On Monday, Buster Olney devoted his column to wondering if the qualifying offer had proved to be a big disaster for free agents who declined the offer sheet from their teams. Olney starts by noting that the market for Nick Swisher was apparently a bit thin, as teams other than Cleveland were hesitant to forfeit a first round pick to sign Swish (the Indians have a protected first rounder, so they’re giving up a mere second round pick), and also points out that Michael Bourn, Kyle Lohse, and Rafael Soriano are all also seeing their markets come together slowly after declining qualifying offers from their teams.
I’m a little bit skeptical of that take, only because of the three players involved. On the one hand, each is the sort of player that seems to always seems to get more money than they’re worth as one or two GMs significantly over-values them, so perhaps we’re merely seeing a sort of market correction whereby no one really wants to meet their asking price(s). On the other hand, however, all three are represented by Scott Boras, who’s notorious for advising his free agent clients to patiently wait for the market to come up to them, and not without success (see Prince Fielder and Rafael Soriano in the past two seasons). At this point I think it’s too early to guess at the effect the new free agent compensation system has had, though I do think the observation that teams could really be weary of losing money from their draft pool, more so than the actual pick itself, to be an interesting (and fitting, given the eagerness with which the union sacrificed amateur signing bonuses in the last CBA) angle.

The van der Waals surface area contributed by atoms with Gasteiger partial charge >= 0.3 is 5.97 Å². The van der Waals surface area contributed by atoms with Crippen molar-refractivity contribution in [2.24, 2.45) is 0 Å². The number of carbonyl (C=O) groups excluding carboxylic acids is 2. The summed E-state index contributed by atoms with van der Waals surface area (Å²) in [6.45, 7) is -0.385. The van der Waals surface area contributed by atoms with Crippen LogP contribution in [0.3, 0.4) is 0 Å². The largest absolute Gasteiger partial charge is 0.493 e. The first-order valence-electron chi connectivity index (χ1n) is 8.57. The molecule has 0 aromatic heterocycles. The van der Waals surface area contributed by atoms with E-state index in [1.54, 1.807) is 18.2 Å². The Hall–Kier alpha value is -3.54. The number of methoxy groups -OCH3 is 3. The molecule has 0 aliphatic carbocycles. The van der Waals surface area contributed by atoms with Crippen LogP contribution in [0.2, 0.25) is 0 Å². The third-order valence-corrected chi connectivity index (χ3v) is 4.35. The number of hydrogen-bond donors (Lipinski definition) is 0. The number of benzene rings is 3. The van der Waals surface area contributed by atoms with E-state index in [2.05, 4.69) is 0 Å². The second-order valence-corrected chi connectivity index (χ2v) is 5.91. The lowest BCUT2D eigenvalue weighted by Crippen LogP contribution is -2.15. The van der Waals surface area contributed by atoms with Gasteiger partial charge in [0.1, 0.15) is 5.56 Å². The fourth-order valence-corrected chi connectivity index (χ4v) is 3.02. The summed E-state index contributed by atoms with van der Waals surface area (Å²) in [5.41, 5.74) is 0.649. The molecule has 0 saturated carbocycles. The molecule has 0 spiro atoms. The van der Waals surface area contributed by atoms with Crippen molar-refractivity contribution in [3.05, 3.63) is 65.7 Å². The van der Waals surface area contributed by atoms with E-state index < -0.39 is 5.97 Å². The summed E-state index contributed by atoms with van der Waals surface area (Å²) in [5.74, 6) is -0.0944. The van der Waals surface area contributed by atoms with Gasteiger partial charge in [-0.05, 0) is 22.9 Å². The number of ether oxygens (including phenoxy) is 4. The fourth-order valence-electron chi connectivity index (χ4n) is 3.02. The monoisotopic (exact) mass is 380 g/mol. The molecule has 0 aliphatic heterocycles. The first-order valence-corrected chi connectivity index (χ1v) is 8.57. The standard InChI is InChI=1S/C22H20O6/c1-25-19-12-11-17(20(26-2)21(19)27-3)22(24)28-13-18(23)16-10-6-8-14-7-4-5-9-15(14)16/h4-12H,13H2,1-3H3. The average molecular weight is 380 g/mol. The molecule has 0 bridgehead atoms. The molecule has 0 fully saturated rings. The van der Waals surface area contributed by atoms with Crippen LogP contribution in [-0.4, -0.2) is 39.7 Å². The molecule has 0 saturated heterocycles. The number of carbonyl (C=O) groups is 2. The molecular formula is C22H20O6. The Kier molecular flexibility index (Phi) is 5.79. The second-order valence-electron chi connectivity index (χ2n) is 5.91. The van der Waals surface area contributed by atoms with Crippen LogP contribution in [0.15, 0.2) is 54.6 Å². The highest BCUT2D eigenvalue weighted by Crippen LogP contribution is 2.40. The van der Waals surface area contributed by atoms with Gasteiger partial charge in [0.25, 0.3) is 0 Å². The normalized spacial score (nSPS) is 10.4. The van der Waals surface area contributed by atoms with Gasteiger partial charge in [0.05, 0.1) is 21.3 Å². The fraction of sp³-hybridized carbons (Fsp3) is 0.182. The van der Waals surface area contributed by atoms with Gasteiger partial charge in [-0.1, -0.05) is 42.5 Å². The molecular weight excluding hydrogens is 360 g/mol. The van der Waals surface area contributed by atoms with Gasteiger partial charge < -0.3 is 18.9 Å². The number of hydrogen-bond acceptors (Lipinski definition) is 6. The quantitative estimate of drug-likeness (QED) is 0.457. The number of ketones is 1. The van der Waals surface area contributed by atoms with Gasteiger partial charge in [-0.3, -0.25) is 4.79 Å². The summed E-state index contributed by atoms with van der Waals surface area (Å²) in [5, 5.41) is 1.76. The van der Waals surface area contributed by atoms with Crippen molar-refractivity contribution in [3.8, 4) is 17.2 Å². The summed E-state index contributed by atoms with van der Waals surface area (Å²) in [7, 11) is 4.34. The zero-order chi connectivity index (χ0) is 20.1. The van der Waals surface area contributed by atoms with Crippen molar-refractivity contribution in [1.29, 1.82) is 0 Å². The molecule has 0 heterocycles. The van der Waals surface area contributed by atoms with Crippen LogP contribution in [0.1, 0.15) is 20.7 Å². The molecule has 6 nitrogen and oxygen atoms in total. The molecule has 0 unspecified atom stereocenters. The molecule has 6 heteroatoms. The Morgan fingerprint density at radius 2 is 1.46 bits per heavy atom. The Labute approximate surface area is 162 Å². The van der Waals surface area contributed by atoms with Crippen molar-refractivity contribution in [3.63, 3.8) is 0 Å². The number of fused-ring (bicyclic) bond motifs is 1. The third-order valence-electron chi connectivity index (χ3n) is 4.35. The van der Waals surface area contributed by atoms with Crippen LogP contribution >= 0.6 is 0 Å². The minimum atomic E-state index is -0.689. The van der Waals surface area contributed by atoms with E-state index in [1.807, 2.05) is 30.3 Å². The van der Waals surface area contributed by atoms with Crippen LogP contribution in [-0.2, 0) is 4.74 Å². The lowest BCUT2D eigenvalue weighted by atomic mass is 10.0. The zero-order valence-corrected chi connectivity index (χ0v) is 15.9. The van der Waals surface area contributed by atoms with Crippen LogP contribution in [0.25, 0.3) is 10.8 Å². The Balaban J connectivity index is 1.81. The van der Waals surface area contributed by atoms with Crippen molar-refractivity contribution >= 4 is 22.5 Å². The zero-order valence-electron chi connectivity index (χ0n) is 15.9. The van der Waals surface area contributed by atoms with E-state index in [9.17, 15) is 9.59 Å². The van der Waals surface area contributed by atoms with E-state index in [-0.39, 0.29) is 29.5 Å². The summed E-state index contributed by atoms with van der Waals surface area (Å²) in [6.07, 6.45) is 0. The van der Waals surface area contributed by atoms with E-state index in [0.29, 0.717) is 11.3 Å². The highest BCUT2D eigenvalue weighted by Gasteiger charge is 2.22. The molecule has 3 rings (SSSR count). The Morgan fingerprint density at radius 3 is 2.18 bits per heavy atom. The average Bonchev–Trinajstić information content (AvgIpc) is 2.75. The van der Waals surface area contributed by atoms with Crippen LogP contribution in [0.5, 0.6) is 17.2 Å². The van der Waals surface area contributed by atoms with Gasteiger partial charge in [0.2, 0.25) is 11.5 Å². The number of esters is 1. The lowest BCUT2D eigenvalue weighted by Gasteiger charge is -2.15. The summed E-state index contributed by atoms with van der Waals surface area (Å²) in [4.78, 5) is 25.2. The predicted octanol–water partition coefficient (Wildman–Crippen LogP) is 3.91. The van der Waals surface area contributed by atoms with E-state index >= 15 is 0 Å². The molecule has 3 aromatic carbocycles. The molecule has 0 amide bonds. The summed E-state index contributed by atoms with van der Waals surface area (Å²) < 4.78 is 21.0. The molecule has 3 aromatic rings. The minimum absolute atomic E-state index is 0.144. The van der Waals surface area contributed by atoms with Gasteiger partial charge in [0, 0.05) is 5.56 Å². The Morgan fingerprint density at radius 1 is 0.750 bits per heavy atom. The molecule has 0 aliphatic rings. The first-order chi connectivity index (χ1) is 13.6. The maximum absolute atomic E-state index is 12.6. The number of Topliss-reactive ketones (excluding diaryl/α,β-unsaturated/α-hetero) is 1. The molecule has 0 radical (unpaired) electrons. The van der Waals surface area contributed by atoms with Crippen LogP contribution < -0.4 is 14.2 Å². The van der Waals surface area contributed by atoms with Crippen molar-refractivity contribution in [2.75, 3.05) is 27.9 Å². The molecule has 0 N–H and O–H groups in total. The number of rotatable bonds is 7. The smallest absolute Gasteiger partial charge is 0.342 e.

More interesting than that, however, is that Boras is already looking for a loophole in the language; a sign and trade:
Let’s say Seattle was interested in signing Bourn, but without giving up a top draft pick. With Boras working in concert with the Mariners and Indians, Cleveland could be the team that technically signs Bourn — with a prearranged trade to Seattle, who would give the Indians something in return.
In this way, Seattle would get Bourn while keeping the top of its draft intact, and Cleveland would get something in return for giving up its lower draft pick.
This isn’t totally unprecedented: back in 2009-10 Boras solved the problem of Type-A designations for relievers by advising Soriano to accept arbitration from the Braves, and then promptly work out a sign and trade with the Rays. But that was a one year contract at a fairly low salary, not a top ten or so free agent deal. This would perhaps be even more difficult logistically as well since, given that the signing team would basically be saving the other team a first round pick, they’d have all of the leverage in terms of negotiating the return, and would likely want at least a decentish prospect for the cost of their own forfeited pick. And most of all: given the amount of money involved in the deal the commissioner would have to approve the deal. Selig isn’t the sort of guy who tries to lord over his teams’ baseball moves like, say, David Stern might, but given that a) the whole point of just about everything Selig pushes for in labor negotiations is to reduce the leverage of players and, b) the teams would clearly be violating the spirit of the rules, there’s at least a possibility that he wouldn’t allow it, which is probably enough to scare off any team from being the signer unless they get the move pre-cleared.